Originally posted on Beezy ‘s Facebook page, and shared with her permission.
December 2 was an exciting day at Jhamtse Gatsal! Our first cow arrived.
The children of First Parish Church, Berlin, Massachusetts raised money to provide a Jersey cow to provide milk for the children. A Jersey cow was located in nearby Bhutan, pregnant with her third calf. She’s a fine milker, but the farmer who owned her had more cows than he could care for. Director Lobsang arranged for the purchase, and the farmer consulted the local astrologist for the most auspicious day and hour on which to sell a cow—Saturday, November 30 at 10:00 am.
On Friday, Lobsang prepared khatas (ceremonial white silk scarves) for the owner, and a packet of various kinds of herbal pills blessed by the Dalai Lama to give the cow spiritual aid on her journey. Two staff members then set out for her home in Bhutan. The drive over a rough dirt road to the border at the raging Tawang Chu river takes about 1 ½ hours. From there, they had a 4-5 hour walk, and an hour’s drive to reach the cow. They spent the night with the Bhutanese farmer, and at the appointed hour on Saturday, the purchase was made. The rest of Saturday was spent getting acquainted with the cow and learning about her history and care.
Early Sunday morning she was loaded onto a small truck for the first part of her journey. Then she began to walk, led by Ngawang and Rinzin. Rinzin said that she would walk for about 2 minutes, and then stop and graze for 20. It was apparent that she would not reach Jhamtse Gatsal on Sunday, so Ngawang and Rinzin arranged to spend the night with a local farmer. On Monday they began slowly walking again. By about 3:00 pm they had reached the border, where a truck was waiting on the Indian side. The cow was loaded onto this truck, and then driven carefully back up the mountains to Jhamtse Gatsal.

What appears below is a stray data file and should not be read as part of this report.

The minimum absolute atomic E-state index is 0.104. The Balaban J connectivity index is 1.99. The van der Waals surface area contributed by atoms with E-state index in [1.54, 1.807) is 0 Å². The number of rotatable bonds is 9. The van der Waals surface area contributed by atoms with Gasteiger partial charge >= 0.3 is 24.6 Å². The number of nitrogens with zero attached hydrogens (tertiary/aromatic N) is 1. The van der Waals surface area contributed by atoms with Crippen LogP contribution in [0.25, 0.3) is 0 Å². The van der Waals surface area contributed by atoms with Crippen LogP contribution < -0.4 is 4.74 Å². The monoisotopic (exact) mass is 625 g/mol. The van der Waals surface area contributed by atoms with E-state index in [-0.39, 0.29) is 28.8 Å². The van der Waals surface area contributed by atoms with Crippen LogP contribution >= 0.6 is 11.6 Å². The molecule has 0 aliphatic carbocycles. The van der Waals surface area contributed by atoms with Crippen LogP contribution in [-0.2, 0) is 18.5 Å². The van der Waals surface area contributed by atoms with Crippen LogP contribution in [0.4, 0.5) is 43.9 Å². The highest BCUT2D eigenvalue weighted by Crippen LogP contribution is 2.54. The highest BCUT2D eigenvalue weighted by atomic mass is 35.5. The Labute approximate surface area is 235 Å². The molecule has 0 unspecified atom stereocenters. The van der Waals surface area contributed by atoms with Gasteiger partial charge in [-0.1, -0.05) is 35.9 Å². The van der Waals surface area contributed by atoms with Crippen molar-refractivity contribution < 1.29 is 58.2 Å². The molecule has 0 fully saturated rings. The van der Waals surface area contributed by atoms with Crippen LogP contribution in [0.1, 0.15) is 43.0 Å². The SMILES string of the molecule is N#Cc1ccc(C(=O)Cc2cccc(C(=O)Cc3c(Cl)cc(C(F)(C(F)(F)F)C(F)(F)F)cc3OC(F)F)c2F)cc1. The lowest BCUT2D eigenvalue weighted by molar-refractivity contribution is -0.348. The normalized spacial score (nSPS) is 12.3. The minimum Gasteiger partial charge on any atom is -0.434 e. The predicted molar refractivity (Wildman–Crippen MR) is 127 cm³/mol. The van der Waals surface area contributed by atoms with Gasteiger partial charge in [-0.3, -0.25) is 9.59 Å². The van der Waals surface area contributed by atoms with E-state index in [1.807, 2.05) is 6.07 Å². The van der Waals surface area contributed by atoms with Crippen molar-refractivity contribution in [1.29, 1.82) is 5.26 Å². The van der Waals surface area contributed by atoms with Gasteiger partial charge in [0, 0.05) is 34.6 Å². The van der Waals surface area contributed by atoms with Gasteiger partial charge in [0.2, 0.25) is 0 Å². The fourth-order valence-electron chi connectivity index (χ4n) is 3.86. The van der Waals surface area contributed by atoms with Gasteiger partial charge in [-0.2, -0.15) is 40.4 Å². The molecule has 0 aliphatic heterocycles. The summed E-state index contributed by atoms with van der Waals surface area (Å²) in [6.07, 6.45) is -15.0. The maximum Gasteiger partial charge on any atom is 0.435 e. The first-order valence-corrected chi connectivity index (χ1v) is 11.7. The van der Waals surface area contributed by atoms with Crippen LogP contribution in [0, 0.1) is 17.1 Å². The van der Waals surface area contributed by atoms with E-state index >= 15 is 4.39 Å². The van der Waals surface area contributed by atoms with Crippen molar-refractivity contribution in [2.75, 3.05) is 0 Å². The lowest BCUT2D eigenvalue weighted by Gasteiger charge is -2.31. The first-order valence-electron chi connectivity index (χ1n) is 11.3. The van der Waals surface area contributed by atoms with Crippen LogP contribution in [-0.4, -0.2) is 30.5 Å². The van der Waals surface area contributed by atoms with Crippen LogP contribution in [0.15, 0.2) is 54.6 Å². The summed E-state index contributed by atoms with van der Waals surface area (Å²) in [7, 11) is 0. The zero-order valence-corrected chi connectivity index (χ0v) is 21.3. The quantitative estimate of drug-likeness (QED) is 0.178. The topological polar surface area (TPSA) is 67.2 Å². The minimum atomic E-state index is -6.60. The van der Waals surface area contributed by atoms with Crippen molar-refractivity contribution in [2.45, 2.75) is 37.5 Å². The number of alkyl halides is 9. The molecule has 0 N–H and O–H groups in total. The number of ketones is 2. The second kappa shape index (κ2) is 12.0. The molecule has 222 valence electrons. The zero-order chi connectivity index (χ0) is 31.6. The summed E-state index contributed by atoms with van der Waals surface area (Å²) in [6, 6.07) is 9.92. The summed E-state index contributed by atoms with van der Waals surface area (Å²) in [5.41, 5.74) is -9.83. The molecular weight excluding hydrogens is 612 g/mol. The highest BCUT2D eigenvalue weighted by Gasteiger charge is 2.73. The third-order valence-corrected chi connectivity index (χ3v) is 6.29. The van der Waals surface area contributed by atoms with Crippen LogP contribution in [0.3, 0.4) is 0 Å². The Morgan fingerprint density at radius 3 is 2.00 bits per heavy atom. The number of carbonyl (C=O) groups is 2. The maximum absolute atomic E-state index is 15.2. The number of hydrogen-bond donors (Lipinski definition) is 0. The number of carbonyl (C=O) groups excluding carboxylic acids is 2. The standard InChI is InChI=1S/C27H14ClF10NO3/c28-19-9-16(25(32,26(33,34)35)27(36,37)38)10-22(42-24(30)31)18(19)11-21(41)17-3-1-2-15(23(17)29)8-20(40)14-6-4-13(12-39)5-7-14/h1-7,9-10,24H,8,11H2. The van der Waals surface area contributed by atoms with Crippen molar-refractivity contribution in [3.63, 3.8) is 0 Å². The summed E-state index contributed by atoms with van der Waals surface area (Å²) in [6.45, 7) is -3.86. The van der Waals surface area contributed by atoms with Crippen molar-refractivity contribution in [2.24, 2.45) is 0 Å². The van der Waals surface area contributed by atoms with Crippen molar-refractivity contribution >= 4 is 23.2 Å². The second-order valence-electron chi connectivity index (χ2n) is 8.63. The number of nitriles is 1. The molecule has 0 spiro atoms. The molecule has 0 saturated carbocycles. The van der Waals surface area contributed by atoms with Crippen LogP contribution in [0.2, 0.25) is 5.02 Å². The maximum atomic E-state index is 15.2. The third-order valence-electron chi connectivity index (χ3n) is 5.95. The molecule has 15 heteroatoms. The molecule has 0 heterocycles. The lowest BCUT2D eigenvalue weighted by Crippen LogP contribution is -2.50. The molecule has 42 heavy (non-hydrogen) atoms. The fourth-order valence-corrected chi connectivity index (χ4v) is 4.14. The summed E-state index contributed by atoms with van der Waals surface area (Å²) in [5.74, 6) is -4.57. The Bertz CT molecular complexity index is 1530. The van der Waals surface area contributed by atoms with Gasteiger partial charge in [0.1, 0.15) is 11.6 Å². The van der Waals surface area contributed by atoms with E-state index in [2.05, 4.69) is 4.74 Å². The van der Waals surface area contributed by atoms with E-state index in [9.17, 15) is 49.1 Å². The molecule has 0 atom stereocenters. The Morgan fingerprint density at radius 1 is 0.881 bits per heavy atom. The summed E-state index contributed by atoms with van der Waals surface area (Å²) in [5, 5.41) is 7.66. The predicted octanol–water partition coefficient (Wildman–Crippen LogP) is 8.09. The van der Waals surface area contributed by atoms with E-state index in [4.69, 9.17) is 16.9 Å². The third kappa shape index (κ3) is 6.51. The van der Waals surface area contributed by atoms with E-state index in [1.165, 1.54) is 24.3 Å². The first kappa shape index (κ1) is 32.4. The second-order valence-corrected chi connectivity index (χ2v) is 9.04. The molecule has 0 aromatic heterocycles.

She arrived about 4:30, just as it was beginning to get dark. All the children were lined up to greet her when she was unloaded and walked up the driveway. Some of the little ones held a sign that said “Welcome Meep to Jhamtse Gatsal.” The name, Meep, was chosen by the children of First Parish Church, who worked hard to raise money to purchase her. Three khatas were tied around Meep’s neck by three young women on the staff whose parents are still living, according to local custom. This is to ensure that the cow will remain fertile and give lots of milk.
She’s a beautiful creature, a lovely brown with black nose, and big, soft eyes. She was very calm after her strenuous journey and being greeted by 80+ rowdy kids. She ate some green vegetables, drank a lot of water, and was led to the temporary shed that had been constructed in an unused building made of bamboo and mud. She is going to be a wonderful addition to the Jhamtse Gatsal community. The children will be eagerly awaiting the birth of her calf in May.